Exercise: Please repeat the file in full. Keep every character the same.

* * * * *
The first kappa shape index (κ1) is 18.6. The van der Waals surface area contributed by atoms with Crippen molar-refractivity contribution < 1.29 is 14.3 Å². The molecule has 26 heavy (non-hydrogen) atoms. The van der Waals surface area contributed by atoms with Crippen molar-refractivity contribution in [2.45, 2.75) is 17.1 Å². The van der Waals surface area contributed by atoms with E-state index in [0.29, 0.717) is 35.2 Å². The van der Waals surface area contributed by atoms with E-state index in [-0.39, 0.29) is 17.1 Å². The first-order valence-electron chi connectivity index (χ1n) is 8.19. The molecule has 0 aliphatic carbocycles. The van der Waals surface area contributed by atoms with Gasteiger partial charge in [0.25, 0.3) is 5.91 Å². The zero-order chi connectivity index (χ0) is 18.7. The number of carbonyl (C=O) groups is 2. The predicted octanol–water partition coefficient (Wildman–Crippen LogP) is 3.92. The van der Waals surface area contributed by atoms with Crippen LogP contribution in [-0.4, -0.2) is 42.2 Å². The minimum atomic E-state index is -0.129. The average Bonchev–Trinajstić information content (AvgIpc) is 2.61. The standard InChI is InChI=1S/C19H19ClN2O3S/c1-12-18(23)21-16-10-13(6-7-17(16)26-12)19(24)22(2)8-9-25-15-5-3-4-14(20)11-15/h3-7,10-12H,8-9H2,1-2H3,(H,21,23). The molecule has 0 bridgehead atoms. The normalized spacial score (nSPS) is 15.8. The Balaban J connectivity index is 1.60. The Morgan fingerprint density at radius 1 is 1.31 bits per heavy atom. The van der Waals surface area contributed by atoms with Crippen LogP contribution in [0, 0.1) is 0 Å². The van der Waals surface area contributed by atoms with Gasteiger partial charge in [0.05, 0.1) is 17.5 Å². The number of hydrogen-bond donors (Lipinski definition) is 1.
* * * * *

The first kappa shape index (κ1) is 18.6. The van der Waals surface area contributed by atoms with Crippen molar-refractivity contribution < 1.29 is 14.3 Å². The molecule has 26 heavy (non-hydrogen) atoms. The van der Waals surface area contributed by atoms with Crippen molar-refractivity contribution in [2.45, 2.75) is 17.1 Å². The van der Waals surface area contributed by atoms with E-state index in [0.29, 0.717) is 35.2 Å². The van der Waals surface area contributed by atoms with E-state index in [-0.39, 0.29) is 17.1 Å². The first-order valence-electron chi connectivity index (χ1n) is 8.19. The molecule has 0 aliphatic carbocycles. The van der Waals surface area contributed by atoms with Gasteiger partial charge in [0.25, 0.3) is 5.91 Å². The zero-order chi connectivity index (χ0) is 18.7. The number of carbonyl (C=O) groups is 2. The predicted octanol–water partition coefficient (Wildman–Crippen LogP) is 3.92. The van der Waals surface area contributed by atoms with Crippen LogP contribution in [-0.4, -0.2) is 42.2 Å². The minimum atomic E-state index is -0.129. The average Bonchev–Trinajstić information content (AvgIpc) is 2.61. The standard InChI is InChI=1S/C19H19ClN2O3S/c1-12-18(23)21-16-10-13(6-7-17(16)26-12)19(24)22(2)8-9-25-15-5-3-4-14(20)11-15/h3-7,10-12H,8-9H2,1-2H3,(H,21,23). The molecule has 0 bridgehead atoms. The normalized spacial score (nSPS) is 15.8. The Balaban J connectivity index is 1.60. The Morgan fingerprint density at radius 1 is 1.31 bits per heavy atom. The van der Waals surface area contributed by atoms with Crippen LogP contribution in [0, 0.1) is 0 Å². The van der Waals surface area contributed by atoms with Gasteiger partial charge in [0.05, 0.1) is 17.5 Å². The number of hydrogen-bond donors (Lipinski definition) is 1.